How Diverse Are the Genes of the Potato?

Published online: Jun 28, 2018 Articles
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Source: Laboratory Equipment

The potato is a crop vital to feeding the teeming human species worldwide.

When colonialism first disseminated the spud widely from its South American beginnings, it became a staple crop of a booming global population of billions. When it failed, like with fungal blight of the mid-19thcentury in Northern Europe and Ireland, millions died or were displaced.

The 21st century implications are clear: as billions more people are going to need sustenance, the rich source of a wide swath of vitamins and minerals is likely to be as important as ever.

At the same time, some critics have pointed out that the dangers of monocultures proven by privations of the past have yet to be learned by societies great and small.

All this is to say that plant biologists have a tuber controversy on their hands as deep as the DNA of the spud itself.

The latest scientific debate has played out in the Proceedings in the National Academy of Sciences.

Last fall, a team led by plant biologists at Michigan State University did a massive survey of potato samples, both cultivated and wild. Their samples were taken from the U.S. Department of Agriculture’s potato gene bank that included wild species from South America, traditional cultivars in North America.

DNA was purified from leaf samples using the Qiagen DNeasy Plant Tissue Kit. Paired-end sequencing libraries were sequenced on an Illumina HiSeq 2500 system at Michigan State, according to the paper. The researchers found a staggering amount of variety.

“Cultivated potato harbored striking levels of diversity… exceeding estimates from previous crop-resequencing studies and overturning historic assumption of low founder diversity,” the scientists said.

What’s more, the wild specimens of Solanum found in South America could offer a huge shot of further diversity, assisting breeders worldwide who have “struggled to produce new varieties that outperform those released over a century ago,” according to the paper.

“This study uncovers a historic role of wild Solanum species in the diversification of long-day-adapted tetraploid potatoes, showing that extant natural populations represent an essential source of untapped adaptive potential,” the researchers add.

But another group of scientists said in a letter in the same journal that the diversity is just the product of a flawed methodology in the previous paper.

The new letter is from scientists at the University of Oxford, the University of Wisconsin-Madison and the Novogene Bioinformatics Institute in Beijing. Their recent studies have included next-generation resequencing of major crops that include soybean, cotton, tomato and cotton, among others.

Their look into the potato differed greatly, as shown in the number of SNPs counted.

For instance, the first Michigan State study identified 46,797,252 SNPs in 20 accession of diploid wild species. For the new next-gen count, that number dropped to 10,473,482.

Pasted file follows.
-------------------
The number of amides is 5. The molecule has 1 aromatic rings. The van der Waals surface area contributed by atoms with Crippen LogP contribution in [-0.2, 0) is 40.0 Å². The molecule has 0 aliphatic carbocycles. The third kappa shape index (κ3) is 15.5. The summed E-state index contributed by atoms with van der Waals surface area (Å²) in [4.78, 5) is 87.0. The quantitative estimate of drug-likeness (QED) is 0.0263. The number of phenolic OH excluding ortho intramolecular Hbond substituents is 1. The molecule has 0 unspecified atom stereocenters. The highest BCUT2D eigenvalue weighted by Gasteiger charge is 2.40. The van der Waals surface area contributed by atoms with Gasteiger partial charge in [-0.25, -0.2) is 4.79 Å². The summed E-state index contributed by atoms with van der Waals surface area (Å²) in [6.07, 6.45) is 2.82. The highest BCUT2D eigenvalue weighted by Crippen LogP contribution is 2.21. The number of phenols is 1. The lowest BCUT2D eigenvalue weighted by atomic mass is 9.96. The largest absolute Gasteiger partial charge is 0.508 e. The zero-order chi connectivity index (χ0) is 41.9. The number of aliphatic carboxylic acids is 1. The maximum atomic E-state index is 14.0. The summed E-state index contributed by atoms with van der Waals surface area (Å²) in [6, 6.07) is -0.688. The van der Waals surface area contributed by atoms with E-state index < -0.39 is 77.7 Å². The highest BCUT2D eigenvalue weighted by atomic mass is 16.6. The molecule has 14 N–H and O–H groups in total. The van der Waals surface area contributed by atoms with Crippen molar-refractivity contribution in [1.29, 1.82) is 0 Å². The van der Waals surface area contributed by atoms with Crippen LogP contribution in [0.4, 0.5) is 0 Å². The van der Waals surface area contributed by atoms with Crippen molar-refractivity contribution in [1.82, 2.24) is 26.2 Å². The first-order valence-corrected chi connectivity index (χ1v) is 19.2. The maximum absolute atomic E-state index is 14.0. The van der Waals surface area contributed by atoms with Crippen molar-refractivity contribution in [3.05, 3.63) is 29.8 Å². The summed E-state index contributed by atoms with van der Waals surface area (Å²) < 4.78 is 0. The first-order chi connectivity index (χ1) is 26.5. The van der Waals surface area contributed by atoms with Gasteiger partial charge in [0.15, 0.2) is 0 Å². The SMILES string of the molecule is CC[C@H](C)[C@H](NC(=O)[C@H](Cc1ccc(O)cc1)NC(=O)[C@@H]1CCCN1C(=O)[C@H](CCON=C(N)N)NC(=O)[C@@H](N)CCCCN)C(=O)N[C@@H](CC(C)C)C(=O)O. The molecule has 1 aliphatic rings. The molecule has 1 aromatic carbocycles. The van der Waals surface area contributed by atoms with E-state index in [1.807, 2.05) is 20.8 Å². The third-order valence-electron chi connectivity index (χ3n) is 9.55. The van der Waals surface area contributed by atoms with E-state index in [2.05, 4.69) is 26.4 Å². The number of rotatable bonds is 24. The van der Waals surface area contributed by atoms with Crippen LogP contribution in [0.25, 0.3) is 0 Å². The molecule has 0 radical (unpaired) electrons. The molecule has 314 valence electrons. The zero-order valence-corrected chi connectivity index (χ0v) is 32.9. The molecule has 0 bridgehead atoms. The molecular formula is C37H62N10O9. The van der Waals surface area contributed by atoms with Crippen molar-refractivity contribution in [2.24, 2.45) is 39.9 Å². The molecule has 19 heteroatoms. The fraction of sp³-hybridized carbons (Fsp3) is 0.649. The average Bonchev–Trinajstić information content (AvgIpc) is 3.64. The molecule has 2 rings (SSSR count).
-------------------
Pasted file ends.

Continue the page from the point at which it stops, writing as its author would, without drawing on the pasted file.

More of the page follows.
From the 10 diploid land-race genotypes of the potato, the number dropped from 26,560,638 SNPs in the Michigan state count to 8,108,352 SNPs in the latest look, according to the letter.

The reason for the greater diversity reported in the earlier study is that there were “greatly relaxed procedures” that did not effectively filter out candidates, according to the latest letter.

“We suggest that the large number of SNPs (in the first study) resulted from relaxed filtration procedures, likely leading to an overestimate of diversity,” the researchers write. “In sum, their analysis likely retained many false SNPs, which led to overestimates of diversity.”

The key difference, the researchers argue, is the use of a hard filter known as the Genome Analysis Toolkit (GATK) and the SAMtools.

While the Michigan State team used GATK, they did not apply two filtering criteria to the raw SNPs that still counted the low confidence samples.

The Michigan State authors also responded to the letter to defend last year’s study, as C. Robin Buell, the director of the Plant Resilience Institute at MSU, told Laboratory Equipment in an email.

The Michigan State team used multiple filters to detect low-confidence variants, the researchers said said. Additionally, the GATK best practices cited by the critics were designed for human genomics and medical research, and were not necessarily accurate for assessing plant genes.

“We contend that arbitrary extension of filtering parameters established for humans to plants in which heterozygosity, repetitive sequence, structural variation and divergence from reference genomes are several orders higher demonstrates a reductive approach to genomic research failing to account for studies involving more diverse species or, in our study, numerous species,” the MSU team writes.

Whichever the correct analysis, the true genetic palette of the spud could be vital to future sustainability.

The monoculture of the Irish Lumper established by most farmers on the Emerald Isle by the 19th century is the single biggest reason the arrival of the Phytophthora infesans in 1845 was so uniquely devastating, as Laboratory Equipment reported in March.

An estimated 1 million died of starvation, and another million left Ireland for other parts of the world.